Santa Ana winds roar through Southern California, whipping fires on destructive path


Laura J. Nelson, Matt Hamilton and Alene Tchekmedyian, Los Angeles Times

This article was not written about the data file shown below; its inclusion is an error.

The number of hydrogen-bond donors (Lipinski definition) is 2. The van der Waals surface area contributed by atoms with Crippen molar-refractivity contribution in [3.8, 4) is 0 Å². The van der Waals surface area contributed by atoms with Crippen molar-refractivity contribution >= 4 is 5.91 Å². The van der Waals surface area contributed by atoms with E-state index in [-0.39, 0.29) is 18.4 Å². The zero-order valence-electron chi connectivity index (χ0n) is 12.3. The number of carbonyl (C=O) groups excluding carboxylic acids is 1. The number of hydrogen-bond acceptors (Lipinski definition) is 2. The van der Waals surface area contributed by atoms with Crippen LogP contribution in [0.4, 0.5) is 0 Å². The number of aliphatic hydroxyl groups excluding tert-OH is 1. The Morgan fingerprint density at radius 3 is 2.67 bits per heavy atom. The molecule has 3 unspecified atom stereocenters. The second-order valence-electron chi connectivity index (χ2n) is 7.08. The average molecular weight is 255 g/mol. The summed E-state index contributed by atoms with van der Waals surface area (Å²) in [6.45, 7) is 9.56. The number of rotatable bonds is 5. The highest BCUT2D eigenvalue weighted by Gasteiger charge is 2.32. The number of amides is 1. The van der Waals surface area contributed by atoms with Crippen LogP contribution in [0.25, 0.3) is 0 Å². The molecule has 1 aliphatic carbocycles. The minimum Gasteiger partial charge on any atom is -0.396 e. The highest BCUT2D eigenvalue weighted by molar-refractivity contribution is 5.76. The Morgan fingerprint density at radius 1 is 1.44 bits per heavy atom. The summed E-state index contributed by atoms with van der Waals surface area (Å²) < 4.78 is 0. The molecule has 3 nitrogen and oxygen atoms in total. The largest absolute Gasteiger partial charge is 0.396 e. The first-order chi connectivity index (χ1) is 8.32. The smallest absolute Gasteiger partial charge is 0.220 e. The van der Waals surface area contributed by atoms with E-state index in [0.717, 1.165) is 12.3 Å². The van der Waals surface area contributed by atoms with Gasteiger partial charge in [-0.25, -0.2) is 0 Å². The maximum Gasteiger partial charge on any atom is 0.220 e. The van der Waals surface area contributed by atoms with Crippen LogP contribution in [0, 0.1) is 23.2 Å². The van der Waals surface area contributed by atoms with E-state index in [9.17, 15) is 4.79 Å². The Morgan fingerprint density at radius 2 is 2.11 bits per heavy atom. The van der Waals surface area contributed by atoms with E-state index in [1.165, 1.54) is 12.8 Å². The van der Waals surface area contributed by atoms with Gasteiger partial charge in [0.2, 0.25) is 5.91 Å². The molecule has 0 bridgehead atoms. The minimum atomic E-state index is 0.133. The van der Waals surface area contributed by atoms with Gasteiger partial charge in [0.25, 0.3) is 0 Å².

LOS ANGELES _ A series of Santa Ana wind-driven wildfires burned out of control in Southern California on Tuesday, destroying more than 100 homes, forcing thousands to flee and smothering the region with smoke in what officials predicted would be a pitched battle for days. In Ventura, flames consumed dozens of stucco-and-tile homes along tidy streets and cul-de-sacs. Propane tanks exploded and fan palms became ragged torches lofting fiery debris hundreds of yards. By morning, an estimated 150 structures were destroyed in scenes reminiscent of the deadly October firestorm that tore through Santa Rosa. But late Tuesday, Cal Fire officials said the number of homes burned in Ventura County could grow by hundreds. As other fires erupted throughout the region, officials were quickly facing a triage situation. The Creek fire broke out in the San Gabriel Mountain foothills before dawn and forced thousands to flee the Sylmar and Lake View Terrace sections, burning 30 homes and quickly becoming one of the largest fires in modern Los Angeles history. Authorities closed almost 20 miles of the 210 Freeway to allow additional firefighting crews to stream into the area, as thick smoke from 11,000 acres of charred chaparral billowed over the San Fernando Valley and prompted unhealthy air warnings as far away as Santa Monica and Malibu. By 10 a.m., a third fire ignited, this time in the Santa Clarita Valley, north of Los Angeles. It did not threaten homes but prompted the closure of Interstate 5. At 1 p.m. a fire in the San Bernardino foothills threatened the city’s California State University campus and prompted the closure of the 215 Freeway. Smaller fires broke out in Riverside and Ontario. Gov. Jerry Brown declared a state of emergency in Ventura County. “This fire is very dangerous and spreading rapidly, but we’ll continue to attack it with all we’ve got,” Brown said. “It’s critical residents stay ready and evacuate immediately if told to do so.” As of Tuesday evening, no fatalities had been reported. Two firefighters in the Sylmar area suffered injuries. Officials said they had zero containment on the two most destructive fires, the Thomas and Creek. And the forecast was bleak, with seasonal dry winds, caused by high pressure over the Great Basin, not expected to relent until Thursday. The National Weather Service called it “the strongest and longest duration Santa Ana wind event we have seen so far this season.” The last time powerful Santa Ana winds lasted three days, the agency said, was in 2007, when wildfires destroyed thousands of homes and killed 10 people as they swept down foothills from Santa Barbara to Baja California. Although Southern California had a relatively quiet fire season until Monday, the state has suffered its deadliest year to date because of the fires in Northern California’s wine country in October that killed at least 44 people and burned down 10,000 structures. That backdrop sharpened the anxiety of residents in evacuation zones Tuesday. In upper Kagel Canyon, north of Lake View Terrace, Scott Wells woke up before dawn to the smell of smoke. When he looked outside, the brush was burning all around his house. “It was pretty scary,” Wells said. The family had had close calls with fire before, but it was always coming from one side or another of their home. This time, he said, “it was all around us.” In the mountains and foothills above Ventura, the Thomas fire burned 45,550 acres, forcing 27,000 people to flee as it burned toward the heart of the historic coastal city. In its path, the staff at a canyon psychiatric hospital that specializes in treatment for post-traumatic stress disorder hastily had to evacuate patients in cars. By Tuesday morning, at least two buildings of the campus lay in smoldering heaps of stucco and broken clay. “I burst into tears,” said Sandy Case, 75, who lives next to Vista del Mar Hospital. “It broke my heart.” “There’s a huge need for this facility,” said Roger Case, 76, who is on the hospital’s advisory board. He said it serves about 80 patients at a time and employs about 230 people. “There are all these people who are now unemployed,” Roger Case said. The Case family’s home _ a white colonial estate built in 1915 _ was spared. Such was the haphazard path of destruction so common in wind-driven fires. A fusillade of embers inevitably finds random openings in some homes _ gaps under doors, poorly covered vents, open windows, flimsy doggy-doors _ but not others. Once inside a house or garage, the embers can ignite all types of flammable material, from laundry to curtains to stacks of newspapers, quickly set fire to walls and rafters. One burning house often sets off a chain reaction to neighboring homes, as the heat and flames shatter windows and catch eaves on fire. Hundreds of firefighters worked through Monday night and Tuesday to prevent the fire from spreading as they were confronted by wind gusts of up to 60 mph. The Hawaiian Village Apartments in Ventura collapsed about 4 a.m. Water gushed down North Laurel Street as firefighters worked to put out the flames in the complex and residents watched, holding cameras and cell phones. The sound of bursting propane tanks filled the air. The Thomas fire started about 6:25 p.m. Monday in the foothills near Thomas Aquinas College in Santa Paula. It ballooned to more than 15 square miles in the hours that followed, roughly following Foothill Road to Ventura, churning through canyons with thick vegetation that hadn’t burned in decades, said Ventura County Fire Sgt. Eric Buschow. Some residents hoped the worst might be over in the early hours of the morning when the wind died down. But it roared up again around daybreak, with 70-mph gusts in the mountains. As the wind downed power lines and poles, more than 260,000 customers of Southern California Edison lost electricity. Firefighters did not have a single flank of the fire contained, with 1,000 men and women fighting it and more on the way, said Ventura County Sheriff’s Department spokesman Tim Lochman. One helicopter was dropping water, and authorities were hoping winds would die down so they could deploy fixed-wing aircraft. But firefighters found that some hydrants did not work because they required pumps that had lost power in the blackouts. In Ojai, the entire water system went down _ including hydrants and drinking water _ when the pumping system itself was damaged by the fire. Crews were working Tuesday to fix it. In the canyons just outside Ojai, Marie McTavish and her family watched the flames crawl down Sulphur Mountain toward their ranch. For more than 30 years, McTavish, 65, and her husband, Mike, 70, have owned a boarding stable for dozens of horses. As the smoke blotted out the sun and the light turned an eerie magenta, the family knew the horses had to go. They loaded more than 20 of them into trailers, headed to fairgrounds in Ventura and Santa Barbara. By the afternoon, three horses remained _ the toughest and balkiest to get into trailers. When the couple were ordered to evacuate around noon, they started to pack up their keepsakes, but looked at their barn _ maroon, low-slung, half-century old, with a dozen horse stalls inside. “Our barn is our lifeblood,” Marie McTavish said. “We have to fight, to save our barn.” Her granddaughter Makayla Beverage, 13, grabbed a hose and soaked the barn and house, then filled up two trash cans on both roofs, hoping they might help firefighters if flames reached the structures. “We could never rebuild it,” McTavish said. “I’m more worried about the barn than my house. It’s a landmark.” Along Wheeler Canyon Road, a twisting mountain route north of downtown Santa Paula, Anita Ramirez stood in the driveway of a mobile home park. The Santa Paula resident had agreed to go back and check on the home of a friend from church who had fled Monday night. Ramirez peered beyond the yellow police tape blocking the property, put up by private security guards earlier in the day. Then she smiled. “You’re so lucky,” Ramirez texted her friend. “It’s fine.” She took a photo of the area, showing tidy rows of white, yellow and brown homes still standing on the left. On the right, wind and fire had left roofs caved in and walls crumbled. A blackened stove stood among the rubble in one home. Outside another, a child’s bike lay on its side in the street. “Fate is funny,” Ramirez said. “If she had been on the other side of the street here, they might have lost everything.”